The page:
The US apparel and footwear industry and its suppliers are urging President Barack Obama to send Congress the long-pending free trade deals with Colombia, Korea and Panama - along with pleas for their immediate approval and implementation.

"These agreements have been pending for far too long, with American workers and American businesses paying the price in lost jobs and lost business as we stand on the sidelines," says Kevin Burke, president and CEO of the American Apparel & Footwear Association (AAFA).

In a letter submitted ahead of today's hearing by the House Ways and Means Committee on the three trade pacts, he added: "The apparel and footwear industry, we have seen firsthand the costs of waiting."

In the four years since the US-Colombia Trade Promotion Agreement was signed, the Andean Trade Promotion & Drug Eradication Act (ATPDEA) trade preference programme has been allowed to almost lapse a total of six times. The most recent extension was just for six weeks, until 12 February.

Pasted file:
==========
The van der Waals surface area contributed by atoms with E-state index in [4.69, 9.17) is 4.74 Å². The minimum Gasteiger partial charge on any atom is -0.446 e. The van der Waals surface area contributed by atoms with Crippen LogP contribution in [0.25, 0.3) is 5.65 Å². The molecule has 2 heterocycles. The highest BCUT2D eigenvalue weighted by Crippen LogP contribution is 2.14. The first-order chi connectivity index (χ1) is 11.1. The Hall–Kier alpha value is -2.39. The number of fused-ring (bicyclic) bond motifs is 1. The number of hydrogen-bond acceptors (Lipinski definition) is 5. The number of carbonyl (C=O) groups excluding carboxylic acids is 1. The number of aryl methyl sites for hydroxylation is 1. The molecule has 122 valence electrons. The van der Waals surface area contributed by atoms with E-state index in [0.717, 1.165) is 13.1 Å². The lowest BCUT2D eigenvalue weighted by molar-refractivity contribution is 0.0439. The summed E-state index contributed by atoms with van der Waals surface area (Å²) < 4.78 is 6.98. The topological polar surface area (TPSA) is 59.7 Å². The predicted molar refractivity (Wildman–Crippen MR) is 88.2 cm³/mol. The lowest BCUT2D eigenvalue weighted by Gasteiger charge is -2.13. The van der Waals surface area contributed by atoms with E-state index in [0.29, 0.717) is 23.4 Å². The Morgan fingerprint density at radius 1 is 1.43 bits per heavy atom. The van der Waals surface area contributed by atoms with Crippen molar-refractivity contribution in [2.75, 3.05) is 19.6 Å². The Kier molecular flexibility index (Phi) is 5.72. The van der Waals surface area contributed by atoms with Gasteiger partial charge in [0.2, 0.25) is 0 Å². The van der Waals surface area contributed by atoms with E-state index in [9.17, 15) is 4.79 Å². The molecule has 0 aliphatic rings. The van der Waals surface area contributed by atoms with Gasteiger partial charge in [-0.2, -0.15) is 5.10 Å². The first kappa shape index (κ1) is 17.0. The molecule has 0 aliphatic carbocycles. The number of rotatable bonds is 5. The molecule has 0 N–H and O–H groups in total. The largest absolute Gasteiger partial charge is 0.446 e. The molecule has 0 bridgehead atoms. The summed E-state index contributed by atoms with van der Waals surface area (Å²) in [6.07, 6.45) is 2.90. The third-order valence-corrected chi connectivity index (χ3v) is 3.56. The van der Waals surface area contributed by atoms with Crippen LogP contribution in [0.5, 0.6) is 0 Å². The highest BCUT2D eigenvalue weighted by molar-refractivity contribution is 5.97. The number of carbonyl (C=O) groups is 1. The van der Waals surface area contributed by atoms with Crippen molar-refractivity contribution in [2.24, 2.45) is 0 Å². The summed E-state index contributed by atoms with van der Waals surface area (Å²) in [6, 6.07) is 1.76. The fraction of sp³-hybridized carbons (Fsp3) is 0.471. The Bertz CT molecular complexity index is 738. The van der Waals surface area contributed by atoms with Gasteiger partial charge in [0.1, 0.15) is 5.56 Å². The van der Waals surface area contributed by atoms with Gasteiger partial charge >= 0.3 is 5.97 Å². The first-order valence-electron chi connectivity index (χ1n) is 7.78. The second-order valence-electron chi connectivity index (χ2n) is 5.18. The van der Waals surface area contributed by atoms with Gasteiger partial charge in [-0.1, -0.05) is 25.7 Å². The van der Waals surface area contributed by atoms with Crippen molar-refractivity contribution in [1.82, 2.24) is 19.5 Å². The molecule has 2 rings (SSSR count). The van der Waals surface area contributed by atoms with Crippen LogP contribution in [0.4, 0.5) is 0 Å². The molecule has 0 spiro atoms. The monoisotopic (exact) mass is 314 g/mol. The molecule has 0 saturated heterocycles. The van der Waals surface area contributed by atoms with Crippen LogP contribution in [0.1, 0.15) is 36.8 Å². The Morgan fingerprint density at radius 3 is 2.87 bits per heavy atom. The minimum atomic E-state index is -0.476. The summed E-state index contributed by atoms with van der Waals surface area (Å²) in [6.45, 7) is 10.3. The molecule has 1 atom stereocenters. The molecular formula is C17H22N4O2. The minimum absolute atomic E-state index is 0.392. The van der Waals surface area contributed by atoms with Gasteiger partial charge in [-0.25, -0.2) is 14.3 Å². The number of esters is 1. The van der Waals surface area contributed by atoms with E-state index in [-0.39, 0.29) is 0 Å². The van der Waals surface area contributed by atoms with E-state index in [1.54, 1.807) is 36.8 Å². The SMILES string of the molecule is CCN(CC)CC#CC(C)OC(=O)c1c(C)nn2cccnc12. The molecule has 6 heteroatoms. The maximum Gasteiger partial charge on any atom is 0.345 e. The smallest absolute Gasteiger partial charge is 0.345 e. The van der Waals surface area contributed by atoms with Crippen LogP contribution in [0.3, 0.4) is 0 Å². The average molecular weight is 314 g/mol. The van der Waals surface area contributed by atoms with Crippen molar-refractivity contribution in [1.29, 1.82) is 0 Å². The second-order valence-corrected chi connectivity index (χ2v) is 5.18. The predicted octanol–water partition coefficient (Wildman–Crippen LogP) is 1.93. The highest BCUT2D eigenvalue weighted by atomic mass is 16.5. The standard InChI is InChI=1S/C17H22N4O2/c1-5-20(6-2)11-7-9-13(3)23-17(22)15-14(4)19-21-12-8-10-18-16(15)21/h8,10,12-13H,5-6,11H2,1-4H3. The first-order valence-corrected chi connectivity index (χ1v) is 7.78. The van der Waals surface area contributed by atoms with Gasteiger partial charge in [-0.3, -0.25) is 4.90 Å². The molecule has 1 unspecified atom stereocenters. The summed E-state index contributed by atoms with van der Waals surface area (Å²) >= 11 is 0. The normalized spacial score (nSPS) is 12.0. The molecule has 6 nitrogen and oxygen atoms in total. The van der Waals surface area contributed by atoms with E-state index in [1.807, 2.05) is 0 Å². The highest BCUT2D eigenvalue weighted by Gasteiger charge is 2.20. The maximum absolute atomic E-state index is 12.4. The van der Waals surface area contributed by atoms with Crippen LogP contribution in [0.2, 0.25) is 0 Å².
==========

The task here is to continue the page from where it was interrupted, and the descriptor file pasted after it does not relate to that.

It provides duty-free access to the US market for apparel from Colombia made from US textiles, but these short term extensions have created immense uncertainty to apparel and trade in the region.

The three-and-a-half year wait for both the Korea-US Free Trade Agreement (KORUS FTA) and the US-Panama Trade Promotion Agreement (TPA), meanwhile, has prevented US apparel, footwear and textile manufacturers, and their suppliers, from taking advantage of new export and sourcing opportunities.

The industry's call comes as President Barack Obama is due to make his annual State of the Union speech to Congress today (25 January). Last year he used it to set out goals to double US exports in five years. He also called for closer trade ties with South Korea, Colombia and Panama.